You'd be forgiven for thinking that after my last post it was me who was breaking down, but it isn't. Although if this saga keeps dragging on it could be.

After finally getting all of the paperwork sorted and after a good start to the journey Tom and the bus broke down in Luxembourg friday afternoon. He stopped to check an unfamiliar noise and then she didn't want to start again. Flat out refused to even turn over. He tried the few tricks he knew but turned to me for help - he only has his mobile phone with him after all, no wifi access or travelling companion.

A few feeler emails went out, but by the far most of the help we received came from the Leyland Titan Yahoo group. These guys totally blew me away. Despite it being friday night and despite us being new members & owners the help came pouring in. Saturday morning Tom was getting help on the phone from an expert in the US, no less. Bloomin' amazing - I don't know how to begin to thank them.

Sadly though, all of their help hasn't got the bus back on the road - Tom is lacking the right tools to fix her so my next mission was to find a HGV breakdown recovery service in Luxembourg. This took some time - searching Google in English for a French speaking service isn't the quickest way to go about things but a few hours later luck sprung our way. 6 phone numbers were passed on to Tom and a further 2 for services in Belgium.

Of those 6 Lux numbers, 3 didn't work. 2 spoke French only and the last one didn't answer their phone. The ones in Belgium won't serve Luxembourg and didn't offer any other suggestions. You'd think at least one would get a result, eh? Stumped again.

Tom & Sheila have friends in that part of Europe, friends who know their big rigs and might know mechanics. A friend of a friends lives in Lux and has offered to help translate. We still have options but it's getting kinda frustrating to try an avenue only to find a dead end - it keeps happening over and over. Every bit of help we receive or every suggestion we get in sounds promising then falls flat on it's face.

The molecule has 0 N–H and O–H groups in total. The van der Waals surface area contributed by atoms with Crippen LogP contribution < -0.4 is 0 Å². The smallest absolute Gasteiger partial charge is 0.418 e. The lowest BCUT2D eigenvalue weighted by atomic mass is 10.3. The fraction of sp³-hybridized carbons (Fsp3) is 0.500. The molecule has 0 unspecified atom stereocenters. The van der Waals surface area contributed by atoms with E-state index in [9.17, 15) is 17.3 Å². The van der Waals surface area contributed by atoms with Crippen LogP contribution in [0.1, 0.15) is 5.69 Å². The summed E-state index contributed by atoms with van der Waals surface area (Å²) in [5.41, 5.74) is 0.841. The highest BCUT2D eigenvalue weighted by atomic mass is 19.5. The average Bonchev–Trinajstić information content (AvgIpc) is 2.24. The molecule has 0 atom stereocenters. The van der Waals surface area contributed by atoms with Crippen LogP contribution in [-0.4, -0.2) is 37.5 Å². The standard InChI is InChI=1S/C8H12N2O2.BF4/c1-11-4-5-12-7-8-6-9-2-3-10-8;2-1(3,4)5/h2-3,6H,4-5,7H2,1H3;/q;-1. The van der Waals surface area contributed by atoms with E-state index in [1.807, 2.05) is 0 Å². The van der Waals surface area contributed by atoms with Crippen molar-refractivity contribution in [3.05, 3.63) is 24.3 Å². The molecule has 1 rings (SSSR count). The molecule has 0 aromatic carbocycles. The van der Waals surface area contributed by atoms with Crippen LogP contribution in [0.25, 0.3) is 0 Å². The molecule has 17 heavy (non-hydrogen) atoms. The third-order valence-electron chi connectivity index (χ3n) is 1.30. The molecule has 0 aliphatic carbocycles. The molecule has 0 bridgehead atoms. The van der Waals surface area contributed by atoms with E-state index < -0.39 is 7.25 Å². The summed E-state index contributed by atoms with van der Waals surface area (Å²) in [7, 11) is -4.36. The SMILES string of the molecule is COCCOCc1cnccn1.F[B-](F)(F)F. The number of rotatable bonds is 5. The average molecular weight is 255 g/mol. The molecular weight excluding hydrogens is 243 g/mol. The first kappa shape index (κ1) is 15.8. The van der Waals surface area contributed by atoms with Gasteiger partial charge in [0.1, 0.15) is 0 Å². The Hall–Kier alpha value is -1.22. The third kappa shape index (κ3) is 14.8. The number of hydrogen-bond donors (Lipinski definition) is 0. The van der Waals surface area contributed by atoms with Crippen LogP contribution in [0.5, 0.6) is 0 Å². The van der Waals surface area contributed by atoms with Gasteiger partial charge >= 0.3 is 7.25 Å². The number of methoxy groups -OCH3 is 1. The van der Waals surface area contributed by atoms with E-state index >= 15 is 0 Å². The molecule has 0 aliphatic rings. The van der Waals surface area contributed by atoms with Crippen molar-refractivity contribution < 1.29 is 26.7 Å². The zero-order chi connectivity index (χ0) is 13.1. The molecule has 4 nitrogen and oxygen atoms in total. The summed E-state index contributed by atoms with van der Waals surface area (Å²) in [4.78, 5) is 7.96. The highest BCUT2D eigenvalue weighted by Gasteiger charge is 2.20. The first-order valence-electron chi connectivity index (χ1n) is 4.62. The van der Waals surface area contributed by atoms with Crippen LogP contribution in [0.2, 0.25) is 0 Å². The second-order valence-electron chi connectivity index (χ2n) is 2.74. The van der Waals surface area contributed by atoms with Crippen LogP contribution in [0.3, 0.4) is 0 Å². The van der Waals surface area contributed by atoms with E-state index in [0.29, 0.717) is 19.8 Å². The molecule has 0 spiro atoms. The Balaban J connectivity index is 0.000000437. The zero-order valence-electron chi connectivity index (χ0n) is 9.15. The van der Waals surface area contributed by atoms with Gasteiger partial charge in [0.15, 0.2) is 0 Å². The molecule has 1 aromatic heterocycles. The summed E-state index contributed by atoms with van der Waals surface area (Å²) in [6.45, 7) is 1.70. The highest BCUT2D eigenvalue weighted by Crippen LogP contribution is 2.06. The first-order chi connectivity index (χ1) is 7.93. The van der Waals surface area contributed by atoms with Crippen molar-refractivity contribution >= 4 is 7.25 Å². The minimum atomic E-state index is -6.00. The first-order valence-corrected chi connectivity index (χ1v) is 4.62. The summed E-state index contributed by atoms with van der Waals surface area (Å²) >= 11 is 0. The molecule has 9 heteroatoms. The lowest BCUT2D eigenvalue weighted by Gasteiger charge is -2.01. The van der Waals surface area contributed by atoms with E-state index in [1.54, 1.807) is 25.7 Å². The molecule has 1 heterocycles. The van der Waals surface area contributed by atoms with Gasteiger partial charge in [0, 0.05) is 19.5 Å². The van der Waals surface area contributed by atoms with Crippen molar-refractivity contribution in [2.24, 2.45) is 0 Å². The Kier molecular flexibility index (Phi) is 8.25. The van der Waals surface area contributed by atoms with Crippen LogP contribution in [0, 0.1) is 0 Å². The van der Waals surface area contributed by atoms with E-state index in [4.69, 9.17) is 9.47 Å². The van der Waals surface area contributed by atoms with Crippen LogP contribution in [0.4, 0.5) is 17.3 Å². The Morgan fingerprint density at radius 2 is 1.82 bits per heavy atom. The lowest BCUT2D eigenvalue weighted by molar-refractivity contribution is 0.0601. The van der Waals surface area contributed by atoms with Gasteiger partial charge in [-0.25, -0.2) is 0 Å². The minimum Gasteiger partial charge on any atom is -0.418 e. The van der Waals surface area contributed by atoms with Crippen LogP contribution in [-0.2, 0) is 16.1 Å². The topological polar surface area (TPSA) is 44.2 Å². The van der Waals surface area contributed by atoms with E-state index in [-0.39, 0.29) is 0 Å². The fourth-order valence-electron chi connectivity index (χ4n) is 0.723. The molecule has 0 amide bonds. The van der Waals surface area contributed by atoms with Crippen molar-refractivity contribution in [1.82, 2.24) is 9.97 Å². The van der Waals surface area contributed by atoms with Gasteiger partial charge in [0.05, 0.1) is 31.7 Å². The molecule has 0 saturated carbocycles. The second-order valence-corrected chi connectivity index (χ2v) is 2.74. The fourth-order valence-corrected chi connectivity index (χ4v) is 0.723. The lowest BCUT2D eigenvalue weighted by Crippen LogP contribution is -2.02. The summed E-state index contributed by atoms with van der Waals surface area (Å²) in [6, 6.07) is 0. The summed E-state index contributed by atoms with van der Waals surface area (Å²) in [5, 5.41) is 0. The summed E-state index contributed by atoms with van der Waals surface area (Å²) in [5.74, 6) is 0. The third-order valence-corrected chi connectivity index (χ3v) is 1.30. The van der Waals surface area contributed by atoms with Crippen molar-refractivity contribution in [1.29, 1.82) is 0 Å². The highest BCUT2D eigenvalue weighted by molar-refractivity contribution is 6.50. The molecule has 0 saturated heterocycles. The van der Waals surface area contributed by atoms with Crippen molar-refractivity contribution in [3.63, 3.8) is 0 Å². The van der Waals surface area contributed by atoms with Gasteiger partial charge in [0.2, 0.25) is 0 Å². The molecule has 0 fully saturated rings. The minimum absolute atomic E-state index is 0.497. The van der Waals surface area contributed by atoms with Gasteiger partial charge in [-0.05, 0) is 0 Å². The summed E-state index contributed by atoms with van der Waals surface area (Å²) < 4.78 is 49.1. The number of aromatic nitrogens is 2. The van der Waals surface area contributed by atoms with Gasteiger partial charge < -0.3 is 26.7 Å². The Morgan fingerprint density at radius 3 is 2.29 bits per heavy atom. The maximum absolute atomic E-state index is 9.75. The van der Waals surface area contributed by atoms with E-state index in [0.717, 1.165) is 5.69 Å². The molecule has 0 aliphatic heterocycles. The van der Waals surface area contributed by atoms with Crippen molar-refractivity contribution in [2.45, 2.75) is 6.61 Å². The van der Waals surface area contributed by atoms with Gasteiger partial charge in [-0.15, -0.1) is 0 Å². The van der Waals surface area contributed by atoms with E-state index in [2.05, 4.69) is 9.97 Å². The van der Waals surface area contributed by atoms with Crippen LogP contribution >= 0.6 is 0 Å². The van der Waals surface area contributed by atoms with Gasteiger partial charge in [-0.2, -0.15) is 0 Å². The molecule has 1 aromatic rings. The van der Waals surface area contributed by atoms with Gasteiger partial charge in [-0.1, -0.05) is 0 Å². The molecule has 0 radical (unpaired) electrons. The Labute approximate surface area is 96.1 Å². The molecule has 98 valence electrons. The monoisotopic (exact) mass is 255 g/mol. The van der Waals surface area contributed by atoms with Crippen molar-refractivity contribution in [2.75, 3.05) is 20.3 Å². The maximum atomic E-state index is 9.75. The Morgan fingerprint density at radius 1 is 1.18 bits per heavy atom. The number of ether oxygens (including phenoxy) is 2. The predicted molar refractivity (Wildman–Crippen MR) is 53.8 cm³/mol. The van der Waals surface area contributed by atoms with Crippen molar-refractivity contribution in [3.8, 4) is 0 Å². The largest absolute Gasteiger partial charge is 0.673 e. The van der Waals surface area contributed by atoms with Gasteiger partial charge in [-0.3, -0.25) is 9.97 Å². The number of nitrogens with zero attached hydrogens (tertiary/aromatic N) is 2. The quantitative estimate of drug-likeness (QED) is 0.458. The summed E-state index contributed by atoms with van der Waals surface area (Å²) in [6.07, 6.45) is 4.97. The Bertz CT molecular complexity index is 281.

We're fairly certain what's wrong with her - it's all pointing to a starter problem i.e. the starter itself has packed up as all the other tricks to get her started have failed. It's a huge pain but could have happened at any time, and Tom's kinda glad it didn't happen on the ferry. The guy from the US is confident he can get a spare part and Tom's confident he could fit it, but the spare part would need to be sourced and shipped and with the current airport & flying delays and consequent traffic build up it won't be here yesterday. On the other hand, we've heard tales of double deckers sat waiting for years for a spare starter but we're thinking our engine type is well known and spares still exist. Or at least we're hoping so.

Before Tom gets ordering a spare part he wants a mechanic to check it and confirm that yes, it is the starter, and not some other problem. Many European countries have a ban on commercial vehicles being on the road on a sunday, and if we do find one willing to come out the weekend fee would be ridiculous. So we're taking a day off from the searching and stress and waiting till monday, presuming we can find a HGV mechanic and get a translator.

Last night I got thinking that it might be easier to get the bus towed all the way down here and fix her here, because then at least Tom would be home with the right tools and we know mechanics in this part of the world. But then I'm not sure that 2 days of towing an 11 tonne beast is practical or affordable.

Anyhows... work continues to take a back seat. I'm endeavouring to keep up with emails but not always succeeding. Aran has conceded and popped back into his daytime routine with proper daytime naps which is most helpful. I've overcome a personal hurdle and have braved the main roads and the dodgie Italian drivers and have been taking Aran into nursery on the bike, which feels amazing. It's not all bad, but it is still a struggle and it's exhausting. Tom's been away 11 days already and we have no idea when he'll be back. 

Each day we wake up with renewed energy and get on with the next stage of the rescue mission - we'll get there. The help we've received has been overwhelming and it's bound to prove fruitful. Thank you everyone.

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AuthorWoolly Wormhead